SADC member states have been advised to put in place laws that will allow the smooth movement of humanitarian aid in┬áSADC states when such countries experience disaster situations.
The International Federation of Red Cross, Disaster Law Coordinator for Africa, Samme Bosuuij, revealed in an interview that SADC states should have special arrangements in their law to allow the importation of humanitarian goods.
Bosuuij stated that currently there are some regulations that could possibly hinder the importation of humanitarian aid when disaster takes place in SADC countries.
She further noted that currently the SADC states require import duty to be paid up front on any humanitarian goods that are brought in to assist whenever there is a disaster. Bosuuij said that this could hinder the importation of humanitarian aid when there is disaster among these states.
She further stated that they were disasters that came as result of global climate change.
“We anticipate seeing large scale disasters in future, such as flooding due to global climate change. With legal barriers and regulation in place in most of the Southern African countries this could render the humanitarian aid assistance whenever the SADC region experiences a disaster that needs a quick response,” added Bosuuij.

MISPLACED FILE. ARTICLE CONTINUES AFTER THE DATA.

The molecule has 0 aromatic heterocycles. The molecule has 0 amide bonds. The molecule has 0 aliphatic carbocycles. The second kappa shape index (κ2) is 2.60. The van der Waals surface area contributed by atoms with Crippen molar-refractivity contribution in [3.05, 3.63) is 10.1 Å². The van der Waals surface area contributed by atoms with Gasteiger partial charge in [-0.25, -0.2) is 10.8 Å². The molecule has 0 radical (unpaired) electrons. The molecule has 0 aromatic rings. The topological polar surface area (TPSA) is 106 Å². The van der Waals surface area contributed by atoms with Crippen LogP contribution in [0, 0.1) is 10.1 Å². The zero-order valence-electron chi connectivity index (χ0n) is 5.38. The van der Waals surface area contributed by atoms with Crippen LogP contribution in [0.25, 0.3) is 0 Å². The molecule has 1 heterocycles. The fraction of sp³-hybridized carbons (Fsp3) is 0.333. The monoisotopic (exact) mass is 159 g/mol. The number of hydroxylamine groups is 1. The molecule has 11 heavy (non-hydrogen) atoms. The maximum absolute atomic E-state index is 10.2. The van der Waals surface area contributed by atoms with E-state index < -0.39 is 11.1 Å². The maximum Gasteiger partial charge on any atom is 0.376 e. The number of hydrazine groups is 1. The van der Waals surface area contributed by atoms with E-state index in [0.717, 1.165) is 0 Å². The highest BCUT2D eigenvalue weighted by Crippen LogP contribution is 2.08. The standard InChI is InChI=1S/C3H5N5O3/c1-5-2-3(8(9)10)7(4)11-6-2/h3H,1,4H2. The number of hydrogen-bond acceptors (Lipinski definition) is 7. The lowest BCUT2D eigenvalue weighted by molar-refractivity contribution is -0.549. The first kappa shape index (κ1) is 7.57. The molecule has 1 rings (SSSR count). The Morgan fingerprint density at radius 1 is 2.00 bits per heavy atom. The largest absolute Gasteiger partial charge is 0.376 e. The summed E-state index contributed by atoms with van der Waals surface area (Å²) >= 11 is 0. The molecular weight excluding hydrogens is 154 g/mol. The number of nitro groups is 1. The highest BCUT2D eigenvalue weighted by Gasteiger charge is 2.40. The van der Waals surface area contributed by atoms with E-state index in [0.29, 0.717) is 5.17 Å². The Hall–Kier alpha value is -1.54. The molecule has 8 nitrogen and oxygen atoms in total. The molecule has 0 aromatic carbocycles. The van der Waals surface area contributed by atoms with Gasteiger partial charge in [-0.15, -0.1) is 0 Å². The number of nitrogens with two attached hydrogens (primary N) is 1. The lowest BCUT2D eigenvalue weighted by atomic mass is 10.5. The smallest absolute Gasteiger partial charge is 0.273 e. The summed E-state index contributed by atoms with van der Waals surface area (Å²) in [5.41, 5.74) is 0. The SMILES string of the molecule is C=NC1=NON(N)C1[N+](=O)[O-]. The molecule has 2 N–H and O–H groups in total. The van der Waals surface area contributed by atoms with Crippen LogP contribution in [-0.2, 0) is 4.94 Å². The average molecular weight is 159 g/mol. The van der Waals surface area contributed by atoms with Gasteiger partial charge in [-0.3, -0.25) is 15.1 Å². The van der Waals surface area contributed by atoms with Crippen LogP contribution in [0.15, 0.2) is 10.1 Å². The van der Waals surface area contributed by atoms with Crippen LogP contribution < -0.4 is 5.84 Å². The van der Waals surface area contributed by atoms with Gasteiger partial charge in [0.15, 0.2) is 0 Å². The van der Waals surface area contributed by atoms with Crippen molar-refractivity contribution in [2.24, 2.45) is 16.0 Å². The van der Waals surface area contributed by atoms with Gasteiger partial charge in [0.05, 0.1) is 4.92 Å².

She indicated that there is a need for countries in the region to improve their legal preparedness before a disaster strikes.
Bosuuij also noted that there is need to have laws and regulations that will facilitate the smooth movement of humanitarian aid because the region was a disaster prone area. She indicated that there is a need to address issues relating to humanitarian aid in case of emergency.
Bosuuij said that the just ended meeting between the International Federation of the Red Cross and Red Crescent Society, which brought together SADC member states representatives,┬áwill pave the way for the smooth movement of humanitarian aid. He also stated that the issue of Visas was also a hindrance as most of the volunteers go through rigorous screening before they could be allowed to extend their helping hand.